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ARS Home » Northeast Area » Beltsville, Maryland (BARC) » Beltsville Agricultural Research Center » Hydrology and Remote Sensing Laboratory » Research » Publications at this Location » Publication #303499

Research Project: Leveraging Remote Sensing, Land Surface Modeling and Ground-based Observations ... Variables within Heterogeneous Agricultural Landscapes

Location: Hydrology and Remote Sensing Laboratory

Title: Using remote sensing to characterize the influence of field-scale heterogeneity on in-site measurements of evapotranspiration

item Alfieri, Joseph
item Kustas, William - Bill
item Prueger, John
item NEALE, C. - University Of Nebraska

Submitted to: International Symposium on Recent Advances in Quantitative Remote Sensing
Publication Type: Abstract Only
Publication Acceptance Date: 6/1/2014
Publication Date: 9/22/2014
Citation: Alfieri, J.G., Kustas, W.P., Prueger, J.H., Neale, C. 2014. Using remote sensing to characterize the influence of field-scale heterogeneity on in-site measurements of evapotranspiration. Fourth International Symposium on Recent Advances in Quantitative Remote Sensing. Paper No. P3.02.

Interpretive Summary:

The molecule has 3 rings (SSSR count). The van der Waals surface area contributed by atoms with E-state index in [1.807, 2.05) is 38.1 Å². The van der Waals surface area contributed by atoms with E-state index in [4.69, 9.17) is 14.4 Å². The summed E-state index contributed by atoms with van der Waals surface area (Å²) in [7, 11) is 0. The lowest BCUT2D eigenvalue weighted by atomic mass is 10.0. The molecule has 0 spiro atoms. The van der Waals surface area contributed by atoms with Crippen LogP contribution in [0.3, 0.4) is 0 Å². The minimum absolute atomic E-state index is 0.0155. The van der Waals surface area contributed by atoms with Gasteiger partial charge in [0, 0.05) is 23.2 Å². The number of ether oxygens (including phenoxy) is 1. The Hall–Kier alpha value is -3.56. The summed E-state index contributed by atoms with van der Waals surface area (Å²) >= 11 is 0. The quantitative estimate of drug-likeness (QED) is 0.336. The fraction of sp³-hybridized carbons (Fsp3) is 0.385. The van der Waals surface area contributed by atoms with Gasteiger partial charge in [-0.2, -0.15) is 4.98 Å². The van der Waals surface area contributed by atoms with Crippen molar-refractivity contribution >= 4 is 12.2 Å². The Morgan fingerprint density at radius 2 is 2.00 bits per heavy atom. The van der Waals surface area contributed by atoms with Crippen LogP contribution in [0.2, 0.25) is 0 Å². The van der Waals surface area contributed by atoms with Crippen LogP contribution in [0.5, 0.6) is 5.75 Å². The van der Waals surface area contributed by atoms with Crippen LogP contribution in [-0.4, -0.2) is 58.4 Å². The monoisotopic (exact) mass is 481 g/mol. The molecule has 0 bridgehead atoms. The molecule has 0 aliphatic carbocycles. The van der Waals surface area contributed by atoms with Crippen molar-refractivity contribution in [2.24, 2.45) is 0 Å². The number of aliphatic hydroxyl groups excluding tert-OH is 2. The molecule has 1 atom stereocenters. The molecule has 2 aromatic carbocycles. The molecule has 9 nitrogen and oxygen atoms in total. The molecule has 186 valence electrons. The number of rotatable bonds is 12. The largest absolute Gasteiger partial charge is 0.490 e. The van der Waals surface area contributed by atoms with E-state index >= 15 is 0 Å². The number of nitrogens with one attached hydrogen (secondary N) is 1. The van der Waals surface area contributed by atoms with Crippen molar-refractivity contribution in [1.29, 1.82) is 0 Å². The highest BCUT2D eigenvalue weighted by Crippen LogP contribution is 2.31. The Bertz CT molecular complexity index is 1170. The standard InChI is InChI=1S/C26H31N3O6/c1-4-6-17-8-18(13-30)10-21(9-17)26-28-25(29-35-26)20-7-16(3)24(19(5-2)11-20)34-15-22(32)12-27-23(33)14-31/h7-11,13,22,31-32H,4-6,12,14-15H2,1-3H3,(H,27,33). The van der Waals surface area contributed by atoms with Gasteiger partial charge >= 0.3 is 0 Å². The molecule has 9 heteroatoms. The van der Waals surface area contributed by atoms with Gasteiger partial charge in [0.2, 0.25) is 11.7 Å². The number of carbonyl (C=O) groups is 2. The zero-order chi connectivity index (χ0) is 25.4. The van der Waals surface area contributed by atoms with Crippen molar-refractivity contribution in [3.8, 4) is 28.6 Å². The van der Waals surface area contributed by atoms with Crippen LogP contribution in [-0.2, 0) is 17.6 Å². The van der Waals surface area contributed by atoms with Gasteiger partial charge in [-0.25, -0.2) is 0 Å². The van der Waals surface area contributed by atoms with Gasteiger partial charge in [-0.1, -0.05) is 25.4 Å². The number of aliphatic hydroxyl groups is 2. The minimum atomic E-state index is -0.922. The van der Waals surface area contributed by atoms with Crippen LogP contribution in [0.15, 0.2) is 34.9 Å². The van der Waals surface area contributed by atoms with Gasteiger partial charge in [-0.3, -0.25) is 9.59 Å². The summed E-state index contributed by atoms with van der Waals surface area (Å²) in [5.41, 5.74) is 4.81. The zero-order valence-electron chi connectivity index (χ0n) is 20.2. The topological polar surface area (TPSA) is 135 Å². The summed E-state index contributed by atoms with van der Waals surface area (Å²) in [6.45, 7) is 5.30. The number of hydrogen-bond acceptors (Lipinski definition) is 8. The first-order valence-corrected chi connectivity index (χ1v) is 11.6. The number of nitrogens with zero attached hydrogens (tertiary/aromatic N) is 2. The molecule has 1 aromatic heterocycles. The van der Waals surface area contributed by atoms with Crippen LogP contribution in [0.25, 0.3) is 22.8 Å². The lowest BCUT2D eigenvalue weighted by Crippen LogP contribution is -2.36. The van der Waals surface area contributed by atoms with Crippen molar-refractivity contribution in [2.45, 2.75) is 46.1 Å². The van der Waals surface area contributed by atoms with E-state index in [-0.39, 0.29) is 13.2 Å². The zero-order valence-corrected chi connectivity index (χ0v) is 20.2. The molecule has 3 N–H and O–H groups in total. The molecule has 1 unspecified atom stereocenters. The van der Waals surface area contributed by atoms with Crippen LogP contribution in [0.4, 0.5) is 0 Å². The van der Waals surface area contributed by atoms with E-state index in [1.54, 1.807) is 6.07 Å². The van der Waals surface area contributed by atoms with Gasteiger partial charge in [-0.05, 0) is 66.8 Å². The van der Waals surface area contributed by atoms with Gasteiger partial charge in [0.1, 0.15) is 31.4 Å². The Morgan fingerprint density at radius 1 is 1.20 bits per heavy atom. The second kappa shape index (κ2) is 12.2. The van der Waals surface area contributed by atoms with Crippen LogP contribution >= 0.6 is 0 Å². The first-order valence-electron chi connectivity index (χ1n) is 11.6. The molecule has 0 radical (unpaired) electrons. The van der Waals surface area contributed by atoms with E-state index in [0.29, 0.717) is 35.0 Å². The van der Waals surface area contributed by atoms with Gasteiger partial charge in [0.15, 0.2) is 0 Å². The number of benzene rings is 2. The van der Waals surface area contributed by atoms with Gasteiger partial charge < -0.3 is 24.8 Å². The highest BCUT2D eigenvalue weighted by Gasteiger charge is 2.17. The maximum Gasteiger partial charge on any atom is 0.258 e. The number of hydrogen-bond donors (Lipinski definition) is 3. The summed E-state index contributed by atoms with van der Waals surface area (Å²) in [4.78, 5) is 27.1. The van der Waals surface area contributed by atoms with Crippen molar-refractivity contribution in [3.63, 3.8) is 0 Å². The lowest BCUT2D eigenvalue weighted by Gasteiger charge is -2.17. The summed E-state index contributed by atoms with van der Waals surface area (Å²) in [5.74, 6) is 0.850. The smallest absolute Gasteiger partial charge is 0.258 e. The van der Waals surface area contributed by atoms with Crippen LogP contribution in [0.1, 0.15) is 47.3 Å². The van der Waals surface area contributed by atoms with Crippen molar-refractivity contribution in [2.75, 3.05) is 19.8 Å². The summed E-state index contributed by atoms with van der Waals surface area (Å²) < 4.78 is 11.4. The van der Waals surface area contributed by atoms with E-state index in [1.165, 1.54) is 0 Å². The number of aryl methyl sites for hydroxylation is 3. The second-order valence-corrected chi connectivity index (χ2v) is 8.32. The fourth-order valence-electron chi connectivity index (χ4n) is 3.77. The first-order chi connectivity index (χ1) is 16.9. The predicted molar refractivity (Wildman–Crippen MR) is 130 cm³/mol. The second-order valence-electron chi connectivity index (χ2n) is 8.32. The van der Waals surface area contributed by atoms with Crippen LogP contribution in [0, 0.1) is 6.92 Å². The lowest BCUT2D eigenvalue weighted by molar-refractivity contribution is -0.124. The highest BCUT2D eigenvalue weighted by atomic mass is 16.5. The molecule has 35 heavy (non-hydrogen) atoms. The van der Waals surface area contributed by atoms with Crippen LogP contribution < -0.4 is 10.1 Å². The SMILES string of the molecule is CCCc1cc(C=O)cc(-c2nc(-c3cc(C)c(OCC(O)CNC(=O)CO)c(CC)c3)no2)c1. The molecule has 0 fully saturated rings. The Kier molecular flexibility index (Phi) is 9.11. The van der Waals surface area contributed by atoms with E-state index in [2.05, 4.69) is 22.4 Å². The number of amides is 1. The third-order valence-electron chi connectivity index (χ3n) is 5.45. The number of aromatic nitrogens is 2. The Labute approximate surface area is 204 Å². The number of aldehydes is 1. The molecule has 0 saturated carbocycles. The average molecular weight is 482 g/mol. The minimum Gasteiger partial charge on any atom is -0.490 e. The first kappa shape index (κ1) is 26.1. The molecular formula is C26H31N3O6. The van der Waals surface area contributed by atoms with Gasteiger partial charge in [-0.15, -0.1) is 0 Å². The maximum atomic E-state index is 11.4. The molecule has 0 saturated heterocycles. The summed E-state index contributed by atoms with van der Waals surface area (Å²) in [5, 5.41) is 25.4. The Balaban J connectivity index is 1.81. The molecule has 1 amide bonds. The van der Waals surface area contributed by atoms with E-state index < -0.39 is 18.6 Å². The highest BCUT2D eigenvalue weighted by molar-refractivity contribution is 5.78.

Technical Abstract: Accurate estimates of field-scale evapotranspiration (ET) are critical to maximizing the efficient use of water for agricultural production which, particularly in arid and semi-arid environments, is the largest consumptive user of fresh water. Often, these estimates are derived using numerical or remote sensing-based models that are developed, calibrated, and validated against in-situ data collected using techniques such as eddy covariance (EC). Consequently, the accuracy of the modeled estimates of ET are strongly linked to both the accuracy and representativeness of the in-situ measurements. Using data collected over adjacent irrigated cotton fields in the Texas High Plains as a part of the 2008 Bushland Evapotranspiration and Agricultural Remote Sensing Experiment (BEAREX08), the impact of within-field variability in vegetation density on in-situ measurements of ET was analyzed. Each field was instrumented with a pair of EC systems that were cross-calibrated immediately prior to the field study and a large weighing lysimeter (LY) located in the center of the field. Vegetation density was measured using both in-situ techniques and remote sensing methods with airborne imagery. Even after accounting for factors such as local advective effects and the imperfect energy balance closure associated the EC measurements, differences in the cumulative ET over the course of the growing season were between 10 and 20%. At the same time, analyses of the high-resolution leaf area index (LAI) maps derived from the airborne imagery showed significant variability in the vegetation density; coefficients of variation ranged as high as 40%. By comparing the LAI within the source area, i.e. footprint, of the different measurement systems, this study demonstrated the influence of fine-scale spatial variability in vegetation cover on measurements of ET which can only be quantified through high resolution remote sensing imagery. This study also underscores the need to account for the effects of surface heterogeneity on in-situ measurements used for ET model calibration and validation.